Last Wednesday I left our morning drop-in to go home because I felt awful. I got home around 12:30 pm, crawled into bed and slept until 4:30 pm. I hardly ever sleep during the day like that. I continued to doze into the evening, slept all night and remained in bed throughout the next day. I don’t know what I had. A cold, or maybe a touch of a flu? If I’m honest, I know that mixed into the sickness was stress. The combination meant my body had no other option but to stop and rest.

Just days before I fell ill I received the call that a friend, fellow musician and core member of The Dale had taken his own life. In disbelief I called the police, longing to hear it was a mistake. It wasn’t. This news arrived on the heels of officiating two funerals already this year. Since last summer we have said goodbye to Cowboy, Rob, Leonard, Barry, Jackie, Will and now Clive. All of this death means that one grief seems to bleed into another, rarely with enough space between to come up for air.

A few people have recently asked me if in order to manage these losses I keep a safe distance away- I guess sort of clinically detached. I am actually quite the opposite, deeply weeping and mourning for all of my friends. I feel determined to honour each one with dignity and respect, so much so that I, along with Joanna, have taken responsibility for people with no next of kin. I don’t want to be hardened to all of this. I recognize too that in order to stay healthy I must create space to process, grieve and rest.

Besides a lot of sleeping last week, I took time to pray, watch funny television and drink cup after cup of tea with honey. I endeavoured to sit in gratitude for a bed and quiet home to recover in. It wasn’t all picturesque: I ugly cried and wrestled with God too. As I began to come out the other side, I was able to give thanks for how God continues to walk with me in these valleys. These deaths, simply put, suck. There is also something deeply beautiful about being there with people at the end of their lives AND with those left behind.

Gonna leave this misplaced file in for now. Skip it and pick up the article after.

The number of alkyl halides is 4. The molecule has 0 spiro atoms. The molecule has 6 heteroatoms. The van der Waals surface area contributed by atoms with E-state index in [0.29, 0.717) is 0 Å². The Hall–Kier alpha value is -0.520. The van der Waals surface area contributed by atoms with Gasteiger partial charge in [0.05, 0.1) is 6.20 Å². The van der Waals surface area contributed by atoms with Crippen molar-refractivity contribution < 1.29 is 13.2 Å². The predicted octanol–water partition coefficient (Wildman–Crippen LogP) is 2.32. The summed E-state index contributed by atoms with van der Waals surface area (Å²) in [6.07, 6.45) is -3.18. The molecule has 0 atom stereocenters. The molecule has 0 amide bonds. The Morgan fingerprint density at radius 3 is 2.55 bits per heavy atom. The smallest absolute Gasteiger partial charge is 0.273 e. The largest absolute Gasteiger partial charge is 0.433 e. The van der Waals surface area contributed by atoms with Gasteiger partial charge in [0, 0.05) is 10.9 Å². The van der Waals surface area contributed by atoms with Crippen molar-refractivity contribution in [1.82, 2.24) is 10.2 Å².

As we plan this next funeral, we are thinking about the small repertoire of songs that our friend played regularly in the corner of the drop-in. One of them was Green Day’s “Time of Your Life”. It has been stuck in my head for days and seems a good, though maybe tragically ironic way to end this post. 

Another turning point, a fork stuck in the road
Time grabs you by the wrist, directs you where to go
So make the best of this test, and don’t ask why
It’s not a question, but a lesson learned in time

It’s something unpredictable, but in the end is right,
I hope you had the time of your life.

So take the photographs, and still frames in your mind
Hang it on a shelf in good health and good time
Tattoos and memories and dead skin on trial
For what it’s worth it was worth all the while

It’s something unpredictable, but in the end is right,
I hope you had the time of your life.